NPR logo GM, Saturn And The 'Motor City' Of The South

Finance & Economy

GM, Saturn And The 'Motor City' Of The South

The Saturn Vue Green Line Hybrid sport utility vehicle is driven at the General Motors Saturn plant in Spring Hill, Tenn. in 2006. The Vue Green Line is the first hybrid vehicle produced in Tennessee. AP hide caption

toggle caption

I grew up in Columbia, Tenn., just down the road from Spring Hill, a place you never would have heard of if General Motors hadn't picked it as the site for its revolutionary Saturn plant back in 1985. (In fact, I was a cub reporter for a local radio station that year, on summer break from college, and filed a piece about the GM decision for NPR.)

At the time, no offense meant, but Spring Hill wasn't even a stop on the road! Blink, and you missed it. It was truly just those rolling green hills that GM played up when it announced its decision to build a "different kind of car."

Spring Hill's recently elected mayor, Michael Dinwiddie, told us on today's program that the population back then was about 1,000 people. Today — because of the GM plant and a snowball of spin-off development that followed — it's 24,000. Things grew so fast the mayor said infrastructure development couldn't keep pace. A lot of people moved from up north, and I've heard from high school friends that the once tiny Catholic community had to build a bigger church because of the influx.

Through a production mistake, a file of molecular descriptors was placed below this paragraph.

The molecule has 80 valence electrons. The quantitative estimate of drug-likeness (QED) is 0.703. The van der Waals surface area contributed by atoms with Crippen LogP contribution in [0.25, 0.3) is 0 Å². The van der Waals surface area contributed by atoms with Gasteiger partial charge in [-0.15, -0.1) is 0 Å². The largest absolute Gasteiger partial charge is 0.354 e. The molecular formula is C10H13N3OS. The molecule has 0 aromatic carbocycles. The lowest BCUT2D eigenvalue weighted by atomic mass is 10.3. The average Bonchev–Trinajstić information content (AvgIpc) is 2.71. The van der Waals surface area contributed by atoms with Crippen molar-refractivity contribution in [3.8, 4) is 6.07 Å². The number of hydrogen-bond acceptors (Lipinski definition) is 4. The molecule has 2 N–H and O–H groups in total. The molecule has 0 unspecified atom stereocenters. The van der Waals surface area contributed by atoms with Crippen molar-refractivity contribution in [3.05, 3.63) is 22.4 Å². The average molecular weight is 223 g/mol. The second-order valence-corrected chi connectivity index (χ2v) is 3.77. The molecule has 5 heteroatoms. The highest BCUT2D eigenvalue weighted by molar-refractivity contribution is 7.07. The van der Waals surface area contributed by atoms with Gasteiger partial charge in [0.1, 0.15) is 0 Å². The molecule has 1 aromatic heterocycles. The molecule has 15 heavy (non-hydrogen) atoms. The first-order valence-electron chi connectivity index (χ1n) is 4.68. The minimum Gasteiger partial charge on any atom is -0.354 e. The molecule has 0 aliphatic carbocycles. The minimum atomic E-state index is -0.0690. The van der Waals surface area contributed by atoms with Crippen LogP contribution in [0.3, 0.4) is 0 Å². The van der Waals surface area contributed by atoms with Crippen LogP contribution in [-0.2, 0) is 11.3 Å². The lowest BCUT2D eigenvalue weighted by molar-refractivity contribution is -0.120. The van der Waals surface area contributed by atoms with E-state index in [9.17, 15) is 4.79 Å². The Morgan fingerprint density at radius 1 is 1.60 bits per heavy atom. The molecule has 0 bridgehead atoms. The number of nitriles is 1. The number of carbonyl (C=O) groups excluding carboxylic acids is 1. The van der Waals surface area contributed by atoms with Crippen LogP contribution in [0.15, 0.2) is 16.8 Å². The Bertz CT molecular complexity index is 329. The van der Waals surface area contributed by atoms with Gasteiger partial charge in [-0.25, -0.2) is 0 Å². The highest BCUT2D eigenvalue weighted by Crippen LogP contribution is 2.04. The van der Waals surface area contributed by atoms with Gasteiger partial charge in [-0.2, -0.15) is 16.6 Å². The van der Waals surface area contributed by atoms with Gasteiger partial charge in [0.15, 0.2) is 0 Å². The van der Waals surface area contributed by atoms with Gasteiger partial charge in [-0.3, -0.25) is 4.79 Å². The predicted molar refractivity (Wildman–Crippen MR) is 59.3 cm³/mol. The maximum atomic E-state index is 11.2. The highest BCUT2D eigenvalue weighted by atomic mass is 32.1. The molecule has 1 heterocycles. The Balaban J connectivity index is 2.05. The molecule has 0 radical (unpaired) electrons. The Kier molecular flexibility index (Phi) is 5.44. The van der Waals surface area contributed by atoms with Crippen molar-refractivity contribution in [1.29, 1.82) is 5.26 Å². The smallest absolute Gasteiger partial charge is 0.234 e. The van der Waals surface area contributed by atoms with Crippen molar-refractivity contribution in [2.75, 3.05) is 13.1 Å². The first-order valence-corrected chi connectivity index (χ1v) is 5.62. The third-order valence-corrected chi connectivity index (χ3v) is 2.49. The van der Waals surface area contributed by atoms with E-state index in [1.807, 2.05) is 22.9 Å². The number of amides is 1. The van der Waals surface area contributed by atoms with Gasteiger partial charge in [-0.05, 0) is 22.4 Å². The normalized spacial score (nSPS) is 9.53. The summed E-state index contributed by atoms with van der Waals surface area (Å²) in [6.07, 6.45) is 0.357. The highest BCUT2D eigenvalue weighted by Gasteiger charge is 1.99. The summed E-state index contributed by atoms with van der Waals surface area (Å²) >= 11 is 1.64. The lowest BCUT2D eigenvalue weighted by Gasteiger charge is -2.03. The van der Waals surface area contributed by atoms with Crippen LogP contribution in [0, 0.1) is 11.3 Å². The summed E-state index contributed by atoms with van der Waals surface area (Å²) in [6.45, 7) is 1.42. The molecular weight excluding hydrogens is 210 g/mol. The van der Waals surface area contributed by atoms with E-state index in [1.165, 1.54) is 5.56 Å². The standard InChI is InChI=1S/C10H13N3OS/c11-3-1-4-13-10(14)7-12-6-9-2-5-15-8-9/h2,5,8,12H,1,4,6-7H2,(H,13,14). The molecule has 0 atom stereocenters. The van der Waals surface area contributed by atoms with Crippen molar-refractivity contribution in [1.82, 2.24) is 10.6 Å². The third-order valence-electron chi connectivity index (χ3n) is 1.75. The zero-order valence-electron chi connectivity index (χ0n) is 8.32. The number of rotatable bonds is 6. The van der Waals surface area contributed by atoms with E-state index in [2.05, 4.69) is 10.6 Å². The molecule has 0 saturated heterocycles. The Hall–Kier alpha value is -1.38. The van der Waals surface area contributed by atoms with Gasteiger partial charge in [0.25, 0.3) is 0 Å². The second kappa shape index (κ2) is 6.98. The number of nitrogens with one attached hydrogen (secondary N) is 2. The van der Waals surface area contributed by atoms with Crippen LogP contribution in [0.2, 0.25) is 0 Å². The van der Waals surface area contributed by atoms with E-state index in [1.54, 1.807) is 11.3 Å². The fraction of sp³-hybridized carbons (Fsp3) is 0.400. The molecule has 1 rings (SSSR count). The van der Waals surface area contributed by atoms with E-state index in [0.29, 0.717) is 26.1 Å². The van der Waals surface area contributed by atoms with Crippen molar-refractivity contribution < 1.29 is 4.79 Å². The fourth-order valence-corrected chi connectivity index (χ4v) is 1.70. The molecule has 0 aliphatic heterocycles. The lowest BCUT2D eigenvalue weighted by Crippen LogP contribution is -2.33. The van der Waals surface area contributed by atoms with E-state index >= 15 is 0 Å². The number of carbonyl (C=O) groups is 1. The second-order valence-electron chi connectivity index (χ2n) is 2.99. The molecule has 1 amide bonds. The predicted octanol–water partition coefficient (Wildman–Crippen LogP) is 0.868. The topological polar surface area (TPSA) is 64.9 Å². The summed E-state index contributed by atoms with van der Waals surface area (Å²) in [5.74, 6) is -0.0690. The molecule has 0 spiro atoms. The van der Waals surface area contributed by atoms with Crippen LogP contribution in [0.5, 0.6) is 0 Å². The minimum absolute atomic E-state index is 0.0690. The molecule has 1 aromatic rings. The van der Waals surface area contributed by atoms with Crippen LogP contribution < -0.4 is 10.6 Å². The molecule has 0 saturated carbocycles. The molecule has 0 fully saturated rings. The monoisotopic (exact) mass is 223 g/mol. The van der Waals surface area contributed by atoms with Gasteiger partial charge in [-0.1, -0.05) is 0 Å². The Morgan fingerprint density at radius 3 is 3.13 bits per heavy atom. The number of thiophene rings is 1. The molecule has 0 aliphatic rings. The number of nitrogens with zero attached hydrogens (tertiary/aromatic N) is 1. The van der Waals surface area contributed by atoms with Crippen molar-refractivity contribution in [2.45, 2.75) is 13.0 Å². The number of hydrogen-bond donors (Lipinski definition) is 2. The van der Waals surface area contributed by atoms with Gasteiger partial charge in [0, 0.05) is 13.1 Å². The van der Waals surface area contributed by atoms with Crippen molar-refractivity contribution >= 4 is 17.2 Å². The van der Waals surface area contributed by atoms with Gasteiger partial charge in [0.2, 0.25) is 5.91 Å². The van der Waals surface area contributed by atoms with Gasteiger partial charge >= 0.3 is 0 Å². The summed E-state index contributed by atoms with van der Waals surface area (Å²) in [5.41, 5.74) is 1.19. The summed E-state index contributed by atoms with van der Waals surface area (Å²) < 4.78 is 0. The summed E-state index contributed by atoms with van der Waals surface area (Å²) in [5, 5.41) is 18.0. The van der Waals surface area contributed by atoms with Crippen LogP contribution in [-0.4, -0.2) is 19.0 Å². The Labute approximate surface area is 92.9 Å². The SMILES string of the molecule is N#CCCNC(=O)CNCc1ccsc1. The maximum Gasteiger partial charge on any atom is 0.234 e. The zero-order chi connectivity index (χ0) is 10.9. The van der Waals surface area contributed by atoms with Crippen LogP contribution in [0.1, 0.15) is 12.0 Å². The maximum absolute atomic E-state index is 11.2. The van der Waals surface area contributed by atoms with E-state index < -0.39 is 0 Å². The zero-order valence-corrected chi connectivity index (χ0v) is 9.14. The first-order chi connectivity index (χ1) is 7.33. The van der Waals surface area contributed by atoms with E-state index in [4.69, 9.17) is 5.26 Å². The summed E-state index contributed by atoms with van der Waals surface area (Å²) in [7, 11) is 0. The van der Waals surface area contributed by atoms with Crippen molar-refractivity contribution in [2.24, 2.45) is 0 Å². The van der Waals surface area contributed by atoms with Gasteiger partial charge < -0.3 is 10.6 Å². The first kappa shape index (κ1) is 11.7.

But now things are happening in reverse.

In 2007, GM moved its Saturn production to Mexico, taking several thousand jobs with it. The Spring Hill plant still produces the Chevy Traverse, but only at 24% capacity. And now people are waiting to hear if a GM bankruptcy will mean more job losses, and a reverse ripple effect.

Will the south one day have its own version of the "rust belt"? The mayor seemed optimistic.

It's strange to think how much one business decision can utterly transform a place. And once that happens, you can't just go back, at least not without a lot of pain somewhere.

— Jennifer Ludden